By David Michael
This paper addresses the key aspects of; preparation, deployment and support for RAN units deployed for Operation Damask between August 1990 and March 1991. During this period the Naval Support Command which had been established in 1987 with responsibility for policy and implementation of effective logistics operations was wholly responsible for the delivery of logistics support from the warehouse to units in theatre. This paper was first delivered to a Tri Service Logistics Commanders conference in September 1991. Its aim was to provide an overview of the dimension of the logistic effort involved in Operation Damask, the problems which arose and lessons learnt.
Supporting a Task Group 6,500 miles from Sydney is generally not a problem. The difference on this occasion was the compressed notice to deploy and unfamiliarly, with the Area of Operations particularly infrastructure in the local ports. On the latter point it was obvious that if support for the operation was to be successful, a reconnaissance was required. This was carried out in August/September 1990. The logistics plan was presented verbally on arrival of the Task Group in theatre on 3 September and approved by the Naval Support Commander on 18 September.
Generally, the Fleet programme gives a ship at least six months’ notice of deployment. HMA Ships Adelaide, Darwin and Success had four days. This included a weekend. At the time, Adelaide was exercising in the East Australia Area, Darwin was undergoing an engine change out at Garden Island and Success was enroute to ‘Melbourne for the weekend. First warning of the plan to deploy ships to the Gulf was received in Naval Support Command on Thursday 9th August.
Preliminary work to prepare the Command (particularly the supply system) for the activities which would be required in the event that Government decided to approve the deployment began immediately. Because of the sensitivity, preparations were to be limited only to those actions which would not be considered as pre-empting the Government decision.
There were particular difficulties to be overcome. For instance, AVCAT supplies were a problem. The only refinery in Australia that produces AVCAT, the shell refinery in Sydney, had closed down for maintenance.
The whole matter was further complicated by the fact that Success was not due back in Sydney until the Saturday afternoon. She had to initially top up at Chowder Bay with F76 and then undertake a tank clean to prepare her AVCAT tank. All this meant that any fuelling operation could not start till early on the Monday morning.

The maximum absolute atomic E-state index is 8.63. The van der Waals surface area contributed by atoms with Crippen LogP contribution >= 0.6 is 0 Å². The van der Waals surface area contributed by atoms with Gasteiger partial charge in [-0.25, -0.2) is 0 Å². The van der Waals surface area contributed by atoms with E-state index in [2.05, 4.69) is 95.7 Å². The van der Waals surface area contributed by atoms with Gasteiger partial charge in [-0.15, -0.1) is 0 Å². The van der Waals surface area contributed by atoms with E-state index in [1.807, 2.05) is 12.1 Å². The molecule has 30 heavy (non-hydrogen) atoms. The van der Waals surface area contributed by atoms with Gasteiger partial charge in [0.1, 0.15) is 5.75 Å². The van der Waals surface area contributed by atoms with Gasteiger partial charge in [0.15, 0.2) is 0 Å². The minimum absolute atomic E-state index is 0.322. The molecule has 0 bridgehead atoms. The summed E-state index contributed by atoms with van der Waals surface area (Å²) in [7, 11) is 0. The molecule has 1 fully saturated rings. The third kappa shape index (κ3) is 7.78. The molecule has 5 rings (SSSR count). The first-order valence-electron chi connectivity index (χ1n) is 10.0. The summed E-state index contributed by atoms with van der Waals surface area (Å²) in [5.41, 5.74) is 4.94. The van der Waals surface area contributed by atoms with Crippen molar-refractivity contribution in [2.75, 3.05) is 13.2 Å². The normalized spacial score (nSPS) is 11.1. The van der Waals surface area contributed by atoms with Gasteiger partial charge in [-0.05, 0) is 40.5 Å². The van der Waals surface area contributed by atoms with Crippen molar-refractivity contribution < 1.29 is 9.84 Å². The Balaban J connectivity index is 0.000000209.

It was fortunate that there was a good stock of AVCAT at NAS Nowra. With the services of 5 Army and 10 Shell road tankers running a continuous shuttle service some. 40 deliveries over a 30 hour period allowed Success to be fully fuelled.
While this activity was underway there was a major evolution at Navy Supply Centre Zetland both at the executive level and in the warehouses.
Such actions involved obtaining computer listings of all the outstanding stores demands from the ships, ascertaining the availability of fuel, checking on stocks of special clothing, investigating the level of support available or aircraft, and determining the status of outstanding stores demands for the ships. In all some 7,700 line items of material were delivered to the ships during the period.
The platform coordination, and In-Service Design organisations were also involved in some major activities during the preparation period. A whole range of configuration changes to the FFG’s and Success were examined.
Modifications examined included the fitting of stabilised platforms for the Army RBS 70 Missile system as well as SATCOM and other communications fits.
The Naval Aviation Logistics Office was also very busy during this period evaluating a whole range of requirements for configuration changes to both aircraft and ascertaining the availability of special equipment (GPMG and FLIR) both here and overseas. The Aircraft Logistics Office examined 13 major configuration changes and raised a number of high dollar value purchase orders. Modifications included arming the helicopters and enhancing personal equipment for the aircrew.